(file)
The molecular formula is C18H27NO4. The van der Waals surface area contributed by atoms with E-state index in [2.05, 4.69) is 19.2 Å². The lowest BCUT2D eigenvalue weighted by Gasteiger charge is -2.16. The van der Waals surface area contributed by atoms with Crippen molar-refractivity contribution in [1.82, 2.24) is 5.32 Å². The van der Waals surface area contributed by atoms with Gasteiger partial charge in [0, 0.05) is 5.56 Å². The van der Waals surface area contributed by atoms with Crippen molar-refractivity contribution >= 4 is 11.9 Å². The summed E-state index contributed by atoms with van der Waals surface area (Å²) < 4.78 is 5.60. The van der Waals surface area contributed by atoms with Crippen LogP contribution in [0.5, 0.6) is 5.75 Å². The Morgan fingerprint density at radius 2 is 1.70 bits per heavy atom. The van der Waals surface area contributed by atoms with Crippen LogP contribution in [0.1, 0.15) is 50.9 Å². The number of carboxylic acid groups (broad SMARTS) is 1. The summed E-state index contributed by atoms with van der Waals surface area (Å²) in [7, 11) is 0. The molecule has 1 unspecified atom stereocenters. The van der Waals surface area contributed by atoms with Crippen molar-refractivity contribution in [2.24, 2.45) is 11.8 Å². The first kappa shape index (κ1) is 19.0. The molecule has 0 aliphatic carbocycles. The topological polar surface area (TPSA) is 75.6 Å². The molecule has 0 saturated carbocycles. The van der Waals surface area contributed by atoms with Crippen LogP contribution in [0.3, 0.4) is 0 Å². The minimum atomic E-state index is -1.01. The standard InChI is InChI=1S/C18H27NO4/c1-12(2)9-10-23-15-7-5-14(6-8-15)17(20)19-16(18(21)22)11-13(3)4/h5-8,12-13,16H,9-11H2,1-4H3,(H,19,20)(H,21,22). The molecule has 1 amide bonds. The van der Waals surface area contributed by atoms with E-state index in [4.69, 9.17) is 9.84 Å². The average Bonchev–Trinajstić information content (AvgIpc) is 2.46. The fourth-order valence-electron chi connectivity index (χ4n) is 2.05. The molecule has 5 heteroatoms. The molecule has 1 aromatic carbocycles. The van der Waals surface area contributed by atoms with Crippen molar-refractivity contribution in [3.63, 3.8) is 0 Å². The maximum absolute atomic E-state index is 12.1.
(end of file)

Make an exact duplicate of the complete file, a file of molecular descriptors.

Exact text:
The molecular formula is C18H27NO4. The van der Waals surface area contributed by atoms with E-state index in [2.05, 4.69) is 19.2 Å². The lowest BCUT2D eigenvalue weighted by Gasteiger charge is -2.16. The van der Waals surface area contributed by atoms with Crippen molar-refractivity contribution in [1.82, 2.24) is 5.32 Å². The van der Waals surface area contributed by atoms with Gasteiger partial charge in [0, 0.05) is 5.56 Å². The van der Waals surface area contributed by atoms with Crippen molar-refractivity contribution >= 4 is 11.9 Å². The summed E-state index contributed by atoms with van der Waals surface area (Å²) < 4.78 is 5.60. The van der Waals surface area contributed by atoms with Crippen LogP contribution in [0.5, 0.6) is 5.75 Å². The Morgan fingerprint density at radius 2 is 1.70 bits per heavy atom. The van der Waals surface area contributed by atoms with Crippen LogP contribution in [0.1, 0.15) is 50.9 Å². The number of carboxylic acid groups (broad SMARTS) is 1. The summed E-state index contributed by atoms with van der Waals surface area (Å²) in [7, 11) is 0. The molecule has 1 unspecified atom stereocenters. The van der Waals surface area contributed by atoms with Crippen molar-refractivity contribution in [2.24, 2.45) is 11.8 Å². The first kappa shape index (κ1) is 19.0. The molecule has 0 aliphatic carbocycles. The topological polar surface area (TPSA) is 75.6 Å². The molecule has 0 saturated carbocycles. The van der Waals surface area contributed by atoms with Crippen LogP contribution in [0.3, 0.4) is 0 Å². The minimum atomic E-state index is -1.01. The standard InChI is InChI=1S/C18H27NO4/c1-12(2)9-10-23-15-7-5-14(6-8-15)17(20)19-16(18(21)22)11-13(3)4/h5-8,12-13,16H,9-11H2,1-4H3,(H,19,20)(H,21,22). The molecule has 1 amide bonds. The van der Waals surface area contributed by atoms with E-state index in [4.69, 9.17) is 9.84 Å². The average Bonchev–Trinajstić information content (AvgIpc) is 2.46. The fourth-order valence-electron chi connectivity index (χ4n) is 2.05. The molecule has 5 heteroatoms. The molecule has 1 aromatic carbocycles. The van der Waals surface area contributed by atoms with Crippen molar-refractivity contribution in [3.63, 3.8) is 0 Å². The maximum absolute atomic E-state index is 12.1.